Calories Consumed – (Calories Burned at Rest + Calories Burned Through Exercise) = Total Calories.

Other Benefits of High Rep Training

other benefits of high rep training

Below are four other benefits of high rep training that have been established in scientific, peer-reviewed journals. It is important to note that some of these benefits also apply to low and moderate rep training, as most studies have a wide range of repetitions that qualify as “high repetition”. 

It is made clear through all of these studies that resistance training done with high reps needs to be accompanied with high intensity (training to failure). If done, high reps can produce significant improvements in lean muscle mass, strength, fitness, body composition, and bone mineral density.

High Rep Training is More Effective at Improving Lean Muscle and Body Composition Than Cardio

Building muscle is a byproduct of lifting weights. Research has shown that weight training can be just as effective as aerobic training (aka cardio) in fat loss, with the added benefit of increasing lean muscle building and retention rates (not losing muscle) more than cardio (2). 

This is a significant finding for anyone who is looking to get as ripped as possible.

These findings demonstrate that you can lift weights and lose fat without doing cardio. 

Additionally, by spending more time lifting weights, you are able to lose higher proportions of body weight from fat, rather than losing muscle and fat, which would have a negative impact on your body composition.

High Rep Training Can Help Beginners Lose Fat and Improve Strength Without Strict Dieting 

While dieting is a critical and necessary part of weight and fat loss, researchers have concluded that in untrained individuals lifting weights can be a great way to kick start fat loss and muscle gain (even better than cardio) without needing to adhere to a strict diet plan (3).

Researchers studied 20 untrained women, ages 19-44, who participated in a 12-week, twice a week moderate intensity resistance training program. 

They found that when compared to the control group (who did not train), untrained women who lifted weights twice per week significantly decreased body fat, improved strength, and increased their metabolism without changing their diet. 

While the results were nothing earth shattering (they lost on average 2% body fat, from 29% to 27% over the course of 12 weeks), the takeaway here is that doing minimal amounts of weight training can produce some results (albeit small improvements in fat loss).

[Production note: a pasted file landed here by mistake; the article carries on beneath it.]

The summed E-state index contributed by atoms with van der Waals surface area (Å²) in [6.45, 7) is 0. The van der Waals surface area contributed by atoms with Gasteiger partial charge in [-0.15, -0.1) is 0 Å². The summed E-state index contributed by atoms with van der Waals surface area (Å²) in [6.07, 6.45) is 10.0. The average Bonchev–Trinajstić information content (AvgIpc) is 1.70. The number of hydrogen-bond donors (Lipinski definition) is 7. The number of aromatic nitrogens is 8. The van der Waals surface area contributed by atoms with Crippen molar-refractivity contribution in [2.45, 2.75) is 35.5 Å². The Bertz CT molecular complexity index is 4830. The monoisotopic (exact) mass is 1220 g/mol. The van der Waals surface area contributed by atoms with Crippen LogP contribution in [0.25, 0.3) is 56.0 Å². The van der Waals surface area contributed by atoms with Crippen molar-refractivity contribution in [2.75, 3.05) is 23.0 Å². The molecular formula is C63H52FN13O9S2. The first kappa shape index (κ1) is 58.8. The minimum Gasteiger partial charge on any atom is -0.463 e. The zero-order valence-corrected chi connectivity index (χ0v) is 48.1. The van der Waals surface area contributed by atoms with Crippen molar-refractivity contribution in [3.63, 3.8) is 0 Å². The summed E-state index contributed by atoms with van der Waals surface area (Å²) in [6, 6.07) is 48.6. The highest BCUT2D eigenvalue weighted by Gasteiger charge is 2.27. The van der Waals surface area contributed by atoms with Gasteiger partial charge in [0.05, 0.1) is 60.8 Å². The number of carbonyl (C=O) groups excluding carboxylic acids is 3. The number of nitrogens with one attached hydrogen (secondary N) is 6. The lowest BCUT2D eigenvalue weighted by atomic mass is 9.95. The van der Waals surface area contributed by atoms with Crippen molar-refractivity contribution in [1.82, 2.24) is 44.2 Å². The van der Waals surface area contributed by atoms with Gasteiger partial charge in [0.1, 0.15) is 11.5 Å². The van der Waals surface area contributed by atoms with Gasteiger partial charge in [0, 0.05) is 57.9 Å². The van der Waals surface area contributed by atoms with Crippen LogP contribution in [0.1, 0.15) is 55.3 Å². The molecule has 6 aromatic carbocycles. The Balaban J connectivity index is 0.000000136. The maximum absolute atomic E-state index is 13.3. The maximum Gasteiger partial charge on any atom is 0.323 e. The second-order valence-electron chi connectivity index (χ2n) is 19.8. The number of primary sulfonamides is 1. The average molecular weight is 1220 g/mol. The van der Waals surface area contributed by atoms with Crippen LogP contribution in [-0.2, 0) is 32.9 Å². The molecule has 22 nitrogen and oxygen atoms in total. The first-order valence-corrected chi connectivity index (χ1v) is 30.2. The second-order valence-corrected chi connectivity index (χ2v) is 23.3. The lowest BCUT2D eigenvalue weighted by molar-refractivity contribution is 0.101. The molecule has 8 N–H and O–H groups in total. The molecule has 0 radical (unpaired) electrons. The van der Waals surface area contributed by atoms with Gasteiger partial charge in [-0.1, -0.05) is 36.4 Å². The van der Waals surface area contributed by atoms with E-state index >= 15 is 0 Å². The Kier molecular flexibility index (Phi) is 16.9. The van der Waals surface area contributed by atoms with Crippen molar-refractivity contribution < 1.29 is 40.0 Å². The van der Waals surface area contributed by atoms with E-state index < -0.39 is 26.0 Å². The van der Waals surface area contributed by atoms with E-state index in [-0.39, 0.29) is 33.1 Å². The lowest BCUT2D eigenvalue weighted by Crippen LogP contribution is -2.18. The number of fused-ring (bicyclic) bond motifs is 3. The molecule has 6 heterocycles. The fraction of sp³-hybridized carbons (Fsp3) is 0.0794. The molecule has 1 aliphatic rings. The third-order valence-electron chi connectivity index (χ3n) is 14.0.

Imagine what would happen if you were able to lift 4+ times a week and follow a training program that tracked and progressed your workouts based on your performance in the gym every week! 

It is safe to assume that if you also added a healthy calorically restricted diet into the mix, your results would be significantly greater than the above study!

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Maintain Your Weight Loss After A Diet with High Rep Training 

Regaining weight after a diet is a very common and very avoidable diet mistake. Many dieters regain some or all of the weight they lose due to unrealistic diet practices, ceasing to workout after the diet ends, or going back to old eating habits.

So how does high rep training help avoid this?

Researchers found that continuing to lift weight following a weight loss phase can help you preserve lean muscle mass, increase strength, and help keep your metabolism higher than if you were to cease training (4). 

By lifting weights during and after a weight loss phase, you are able to build or preserve as much muscle as you can during the diet, keep your metabolism high after a diet phase, and ultimately decrease the likelihood of regaining weight after a diet.

Low Load, High Rep Training Can Increase Bone Mineral Density in Aging Population

It has been established that lifting weights, specifically heavier loads can enhance bone mineral density and slow down bone loss from aging. Previously, it was unknown whether or not increases in BMD could also be seen after low load, high rep training.